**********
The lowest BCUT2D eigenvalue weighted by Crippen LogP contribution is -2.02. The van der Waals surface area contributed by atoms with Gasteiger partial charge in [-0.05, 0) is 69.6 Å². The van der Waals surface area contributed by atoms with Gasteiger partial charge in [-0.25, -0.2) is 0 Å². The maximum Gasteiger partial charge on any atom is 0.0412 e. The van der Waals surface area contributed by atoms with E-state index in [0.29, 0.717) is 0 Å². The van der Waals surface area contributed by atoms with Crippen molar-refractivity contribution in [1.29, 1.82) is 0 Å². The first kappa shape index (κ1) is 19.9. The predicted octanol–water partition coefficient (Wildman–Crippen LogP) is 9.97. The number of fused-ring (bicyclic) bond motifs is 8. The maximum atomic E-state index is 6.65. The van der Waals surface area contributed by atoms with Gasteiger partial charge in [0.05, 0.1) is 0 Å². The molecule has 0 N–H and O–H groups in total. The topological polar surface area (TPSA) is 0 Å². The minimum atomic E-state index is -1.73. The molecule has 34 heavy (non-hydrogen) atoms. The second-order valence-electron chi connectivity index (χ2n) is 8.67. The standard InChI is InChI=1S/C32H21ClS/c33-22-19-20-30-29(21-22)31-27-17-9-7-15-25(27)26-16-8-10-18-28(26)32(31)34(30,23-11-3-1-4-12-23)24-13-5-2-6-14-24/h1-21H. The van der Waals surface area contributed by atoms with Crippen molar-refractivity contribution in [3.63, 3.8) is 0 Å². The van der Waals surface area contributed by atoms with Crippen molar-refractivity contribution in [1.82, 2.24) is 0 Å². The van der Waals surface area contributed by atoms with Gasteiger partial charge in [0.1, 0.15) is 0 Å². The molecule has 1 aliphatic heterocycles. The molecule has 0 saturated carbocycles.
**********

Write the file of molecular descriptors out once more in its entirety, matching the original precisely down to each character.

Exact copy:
The lowest BCUT2D eigenvalue weighted by Crippen LogP contribution is -2.02. The van der Waals surface area contributed by atoms with Gasteiger partial charge in [-0.05, 0) is 69.6 Å². The van der Waals surface area contributed by atoms with Gasteiger partial charge in [-0.25, -0.2) is 0 Å². The maximum Gasteiger partial charge on any atom is 0.0412 e. The van der Waals surface area contributed by atoms with E-state index in [0.29, 0.717) is 0 Å². The van der Waals surface area contributed by atoms with Crippen molar-refractivity contribution in [1.29, 1.82) is 0 Å². The first kappa shape index (κ1) is 19.9. The predicted octanol–water partition coefficient (Wildman–Crippen LogP) is 9.97. The number of fused-ring (bicyclic) bond motifs is 8. The maximum atomic E-state index is 6.65. The van der Waals surface area contributed by atoms with Gasteiger partial charge in [0.05, 0.1) is 0 Å². The molecule has 0 N–H and O–H groups in total. The topological polar surface area (TPSA) is 0 Å². The minimum atomic E-state index is -1.73. The molecule has 34 heavy (non-hydrogen) atoms. The second-order valence-electron chi connectivity index (χ2n) is 8.67. The standard InChI is InChI=1S/C32H21ClS/c33-22-19-20-30-29(21-22)31-27-17-9-7-15-25(27)26-16-8-10-18-28(26)32(31)34(30,23-11-3-1-4-12-23)24-13-5-2-6-14-24/h1-21H. The van der Waals surface area contributed by atoms with Crippen molar-refractivity contribution in [3.63, 3.8) is 0 Å². The van der Waals surface area contributed by atoms with Crippen molar-refractivity contribution in [1.82, 2.24) is 0 Å². The van der Waals surface area contributed by atoms with Gasteiger partial charge in [0.1, 0.15) is 0 Å². The molecule has 1 aliphatic heterocycles. The molecule has 0 saturated carbocycles.